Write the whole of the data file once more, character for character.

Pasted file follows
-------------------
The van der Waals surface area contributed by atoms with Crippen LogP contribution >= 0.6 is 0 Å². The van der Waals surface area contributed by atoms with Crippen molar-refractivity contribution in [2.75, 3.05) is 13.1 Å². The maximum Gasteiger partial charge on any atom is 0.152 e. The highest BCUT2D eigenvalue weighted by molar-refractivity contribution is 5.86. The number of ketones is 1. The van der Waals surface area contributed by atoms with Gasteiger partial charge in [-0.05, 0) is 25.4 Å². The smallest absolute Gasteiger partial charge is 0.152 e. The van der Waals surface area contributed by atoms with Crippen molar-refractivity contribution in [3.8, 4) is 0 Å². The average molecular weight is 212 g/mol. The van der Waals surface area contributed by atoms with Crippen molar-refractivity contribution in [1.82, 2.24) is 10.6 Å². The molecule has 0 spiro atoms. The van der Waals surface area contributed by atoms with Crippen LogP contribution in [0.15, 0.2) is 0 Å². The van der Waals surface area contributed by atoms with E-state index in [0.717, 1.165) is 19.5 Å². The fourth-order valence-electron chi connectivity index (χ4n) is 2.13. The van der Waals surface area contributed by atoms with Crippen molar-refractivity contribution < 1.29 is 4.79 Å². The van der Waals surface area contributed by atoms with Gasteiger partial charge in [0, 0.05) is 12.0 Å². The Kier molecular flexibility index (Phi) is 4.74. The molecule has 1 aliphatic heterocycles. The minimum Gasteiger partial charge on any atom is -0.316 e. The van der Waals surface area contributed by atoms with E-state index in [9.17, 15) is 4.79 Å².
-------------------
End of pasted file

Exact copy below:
The van der Waals surface area contributed by atoms with Crippen LogP contribution >= 0.6 is 0 Å². The van der Waals surface area contributed by atoms with Crippen molar-refractivity contribution in [2.75, 3.05) is 13.1 Å². The maximum Gasteiger partial charge on any atom is 0.152 e. The highest BCUT2D eigenvalue weighted by molar-refractivity contribution is 5.86. The number of ketones is 1. The van der Waals surface area contributed by atoms with Gasteiger partial charge in [-0.05, 0) is 25.4 Å². The smallest absolute Gasteiger partial charge is 0.152 e. The van der Waals surface area contributed by atoms with Crippen molar-refractivity contribution in [3.8, 4) is 0 Å². The average molecular weight is 212 g/mol. The van der Waals surface area contributed by atoms with Crippen molar-refractivity contribution in [1.82, 2.24) is 10.6 Å². The molecule has 0 spiro atoms. The van der Waals surface area contributed by atoms with Crippen LogP contribution in [0.15, 0.2) is 0 Å². The van der Waals surface area contributed by atoms with E-state index in [0.717, 1.165) is 19.5 Å². The fourth-order valence-electron chi connectivity index (χ4n) is 2.13. The van der Waals surface area contributed by atoms with Crippen molar-refractivity contribution < 1.29 is 4.79 Å². The van der Waals surface area contributed by atoms with Gasteiger partial charge in [0, 0.05) is 12.0 Å². The Kier molecular flexibility index (Phi) is 4.74. The molecule has 1 aliphatic heterocycles. The minimum Gasteiger partial charge on any atom is -0.316 e. The van der Waals surface area contributed by atoms with E-state index in [9.17, 15) is 4.79 Å².